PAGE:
Sending your first child to college is a big deal. So here’s our best advice about what not to do during your student’s first year on campus.
1. YOU'RE THE PARENT. BE THE PARENT.
What not to do: Above all else remember that you’re the parent and he/she is your child.
What you need to remember: Your child is your child; that’s not going to change. However, your child most likely will change. College students are in a formative part of their lives, and it’s their first time living away from home for an extended period. Expect your child to grow, and he or she may seem different that first time they come back home.
2. IF SOMETHING IS WRONG, FIX IT.
What not to do: If your child has an issue during the semester, make phone calls, send emails, tweet, and get the attention of the right people to fix your child’s problem.
What you need to remember: We are here for your student. If your student has an issue, encourage him or her to utilize the resources provided on campus. When your student has trouble with his or her roommate, encourage him or her to talk to the roommate, and if the issue persists, with the RA. Remind your student that his or her RA is also a great resource. If your child is having trouble in a class, encourage him or her to talk to professors during office hours.
3. THEY’RE IN COLLEGE. EXPECT GOOD GRADES. KNOWLEDGE IS POWER.
What not to think: College is the world of higher education. Your child is here to study and learn all that there is to know. Constantly remind your student not to waste time playing games and goofing off with friends.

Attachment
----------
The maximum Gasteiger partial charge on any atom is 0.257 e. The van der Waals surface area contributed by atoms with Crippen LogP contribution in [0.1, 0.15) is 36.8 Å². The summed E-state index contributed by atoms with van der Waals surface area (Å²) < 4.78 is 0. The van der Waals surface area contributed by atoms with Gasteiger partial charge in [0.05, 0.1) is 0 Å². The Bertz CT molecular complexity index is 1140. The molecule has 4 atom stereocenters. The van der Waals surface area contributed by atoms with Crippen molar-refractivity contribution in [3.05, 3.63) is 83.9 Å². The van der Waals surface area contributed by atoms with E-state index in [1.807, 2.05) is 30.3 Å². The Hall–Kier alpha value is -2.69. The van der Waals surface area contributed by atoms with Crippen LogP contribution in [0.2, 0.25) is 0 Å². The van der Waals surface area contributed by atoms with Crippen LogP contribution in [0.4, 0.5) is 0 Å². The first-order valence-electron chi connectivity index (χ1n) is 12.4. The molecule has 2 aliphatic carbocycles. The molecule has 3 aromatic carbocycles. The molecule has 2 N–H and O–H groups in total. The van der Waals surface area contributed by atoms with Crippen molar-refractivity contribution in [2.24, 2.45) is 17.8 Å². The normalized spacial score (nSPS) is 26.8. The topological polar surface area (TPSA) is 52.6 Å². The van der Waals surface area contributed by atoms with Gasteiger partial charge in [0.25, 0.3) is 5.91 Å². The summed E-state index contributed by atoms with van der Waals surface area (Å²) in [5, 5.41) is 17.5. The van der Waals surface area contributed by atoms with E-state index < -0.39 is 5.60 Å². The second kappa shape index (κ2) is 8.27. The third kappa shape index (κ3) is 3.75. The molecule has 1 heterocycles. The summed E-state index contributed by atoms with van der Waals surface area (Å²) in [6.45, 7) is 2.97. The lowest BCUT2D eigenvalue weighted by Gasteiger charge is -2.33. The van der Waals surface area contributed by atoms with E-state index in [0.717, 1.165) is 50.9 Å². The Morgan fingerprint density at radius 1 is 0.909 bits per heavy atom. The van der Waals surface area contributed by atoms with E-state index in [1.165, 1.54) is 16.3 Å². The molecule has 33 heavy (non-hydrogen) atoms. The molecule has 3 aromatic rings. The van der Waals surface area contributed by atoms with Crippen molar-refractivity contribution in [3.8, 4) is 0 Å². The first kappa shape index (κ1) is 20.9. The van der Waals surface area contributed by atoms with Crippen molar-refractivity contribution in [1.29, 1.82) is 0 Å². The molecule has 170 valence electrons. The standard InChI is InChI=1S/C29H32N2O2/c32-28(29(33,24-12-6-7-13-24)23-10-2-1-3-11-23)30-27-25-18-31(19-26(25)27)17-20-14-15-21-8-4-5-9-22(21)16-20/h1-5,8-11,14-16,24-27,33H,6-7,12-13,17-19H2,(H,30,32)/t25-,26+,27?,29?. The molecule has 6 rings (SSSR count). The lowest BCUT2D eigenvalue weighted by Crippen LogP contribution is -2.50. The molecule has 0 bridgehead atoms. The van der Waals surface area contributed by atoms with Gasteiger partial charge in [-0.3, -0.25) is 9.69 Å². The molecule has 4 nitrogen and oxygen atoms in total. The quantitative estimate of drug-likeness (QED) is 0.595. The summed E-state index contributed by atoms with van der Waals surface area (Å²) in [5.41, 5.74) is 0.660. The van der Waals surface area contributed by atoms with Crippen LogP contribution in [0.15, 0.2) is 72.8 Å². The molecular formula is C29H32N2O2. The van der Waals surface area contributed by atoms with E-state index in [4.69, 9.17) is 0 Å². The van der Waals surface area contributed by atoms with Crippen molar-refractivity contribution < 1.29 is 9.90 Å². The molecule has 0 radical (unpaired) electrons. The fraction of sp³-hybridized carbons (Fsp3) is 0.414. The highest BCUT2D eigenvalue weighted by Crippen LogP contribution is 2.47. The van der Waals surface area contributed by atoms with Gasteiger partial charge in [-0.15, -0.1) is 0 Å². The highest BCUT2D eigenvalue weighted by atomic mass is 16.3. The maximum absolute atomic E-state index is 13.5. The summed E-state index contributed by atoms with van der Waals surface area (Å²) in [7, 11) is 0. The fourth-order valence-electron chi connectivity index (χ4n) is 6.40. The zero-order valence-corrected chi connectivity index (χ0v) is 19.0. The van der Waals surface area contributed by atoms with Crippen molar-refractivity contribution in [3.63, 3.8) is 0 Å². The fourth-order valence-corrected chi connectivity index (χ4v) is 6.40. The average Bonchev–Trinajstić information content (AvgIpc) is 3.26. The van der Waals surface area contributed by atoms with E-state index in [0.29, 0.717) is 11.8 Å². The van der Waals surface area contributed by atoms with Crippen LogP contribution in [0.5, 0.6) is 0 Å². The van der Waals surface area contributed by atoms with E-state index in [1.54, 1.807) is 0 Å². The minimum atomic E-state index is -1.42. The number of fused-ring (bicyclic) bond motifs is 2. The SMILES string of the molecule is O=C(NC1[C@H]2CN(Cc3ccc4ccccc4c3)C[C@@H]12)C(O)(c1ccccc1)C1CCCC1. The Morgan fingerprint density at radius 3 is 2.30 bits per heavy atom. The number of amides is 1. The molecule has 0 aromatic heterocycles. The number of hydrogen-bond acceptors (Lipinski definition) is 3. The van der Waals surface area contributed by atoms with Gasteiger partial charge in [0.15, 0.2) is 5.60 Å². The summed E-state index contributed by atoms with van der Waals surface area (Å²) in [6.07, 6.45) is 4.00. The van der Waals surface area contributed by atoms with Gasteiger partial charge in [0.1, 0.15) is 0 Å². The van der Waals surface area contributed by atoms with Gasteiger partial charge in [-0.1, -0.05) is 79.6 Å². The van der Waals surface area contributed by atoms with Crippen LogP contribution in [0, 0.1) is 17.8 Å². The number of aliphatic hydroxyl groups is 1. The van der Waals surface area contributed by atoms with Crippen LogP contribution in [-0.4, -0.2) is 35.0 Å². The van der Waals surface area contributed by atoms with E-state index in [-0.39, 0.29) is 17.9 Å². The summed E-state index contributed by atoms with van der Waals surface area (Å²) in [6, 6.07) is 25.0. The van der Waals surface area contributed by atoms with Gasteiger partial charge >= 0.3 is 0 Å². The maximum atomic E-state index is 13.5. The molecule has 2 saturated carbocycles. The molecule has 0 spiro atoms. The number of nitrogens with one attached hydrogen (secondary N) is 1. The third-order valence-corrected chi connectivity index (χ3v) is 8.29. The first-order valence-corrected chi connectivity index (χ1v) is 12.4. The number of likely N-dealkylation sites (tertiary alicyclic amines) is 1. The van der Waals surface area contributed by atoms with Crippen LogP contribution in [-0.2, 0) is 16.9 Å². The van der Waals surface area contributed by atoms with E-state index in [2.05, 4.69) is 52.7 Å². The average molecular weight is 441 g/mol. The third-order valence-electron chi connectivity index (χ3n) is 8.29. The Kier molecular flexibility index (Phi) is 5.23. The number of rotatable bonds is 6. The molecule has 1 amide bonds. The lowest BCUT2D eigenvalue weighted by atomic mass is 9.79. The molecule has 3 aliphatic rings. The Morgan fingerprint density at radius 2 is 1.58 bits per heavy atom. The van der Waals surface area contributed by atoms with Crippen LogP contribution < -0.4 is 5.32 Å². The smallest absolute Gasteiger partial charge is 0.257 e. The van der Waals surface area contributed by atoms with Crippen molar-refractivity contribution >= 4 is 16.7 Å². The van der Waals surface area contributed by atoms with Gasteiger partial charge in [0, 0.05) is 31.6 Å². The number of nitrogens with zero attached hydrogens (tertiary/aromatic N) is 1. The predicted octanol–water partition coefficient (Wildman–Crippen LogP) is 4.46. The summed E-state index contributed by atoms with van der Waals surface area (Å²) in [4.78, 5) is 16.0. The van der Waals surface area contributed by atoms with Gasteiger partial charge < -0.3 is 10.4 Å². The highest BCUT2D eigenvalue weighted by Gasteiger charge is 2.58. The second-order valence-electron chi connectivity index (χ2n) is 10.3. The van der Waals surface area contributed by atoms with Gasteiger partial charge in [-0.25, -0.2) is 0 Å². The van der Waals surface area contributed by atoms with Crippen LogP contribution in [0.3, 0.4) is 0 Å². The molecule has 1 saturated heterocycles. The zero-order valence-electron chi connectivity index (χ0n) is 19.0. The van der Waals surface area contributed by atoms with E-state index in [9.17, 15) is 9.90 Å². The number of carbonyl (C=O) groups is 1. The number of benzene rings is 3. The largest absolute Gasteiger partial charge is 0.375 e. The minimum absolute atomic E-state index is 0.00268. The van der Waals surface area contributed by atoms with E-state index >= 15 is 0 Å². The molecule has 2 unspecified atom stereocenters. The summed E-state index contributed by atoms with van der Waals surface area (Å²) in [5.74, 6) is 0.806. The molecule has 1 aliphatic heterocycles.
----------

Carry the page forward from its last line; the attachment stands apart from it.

What you need to remember: College academia is a different ball game than high school was. Your child may have a rougher start to the semester than either of you expect. Don’t be surprised if it takes some time before your student fully makes the adjustment to college academics. Be patient and supportive of your child as he or she gets used to college. And remember that life outside of the classroom is just as important as what they’re learning inside.
4. MAKE FRIENDS FOR YOUR CHILD.
What not to do: Meet as many potential friends for your child when you help your child move in. Introduce your child to all his or her new friends.
What you need to remember: Your child will make friends even if he or she is on the shyer side of social interaction. Between Link groups, classes, and suitemates, your student will be introduced to several fellow incoming students. In addition, there are peer mentors, RAs, and SGA members—all student leaders—whose personal mission it is to help freshmen become active members of the student body.
5. PLAN OUT THAT GOODBYE SPEECH.
What not to do: You’re getting ready for move-in day. It’s going to be the last time you see your child until he or she comes home the first weekend. Make sure to write down the 13-page speech you’ve been forming in your head all summer. This is your moment to impart all the final things your child needs to know before beginning his or her college career.
What you need to remember: Move-in day is an emotional day for both you and your student. Use those last moments to tell your child that you’re proud of him or her, that you love him or her, and that you really believe in him or her. Those words will leave a great lasting impression on your child as he or she begins the semester.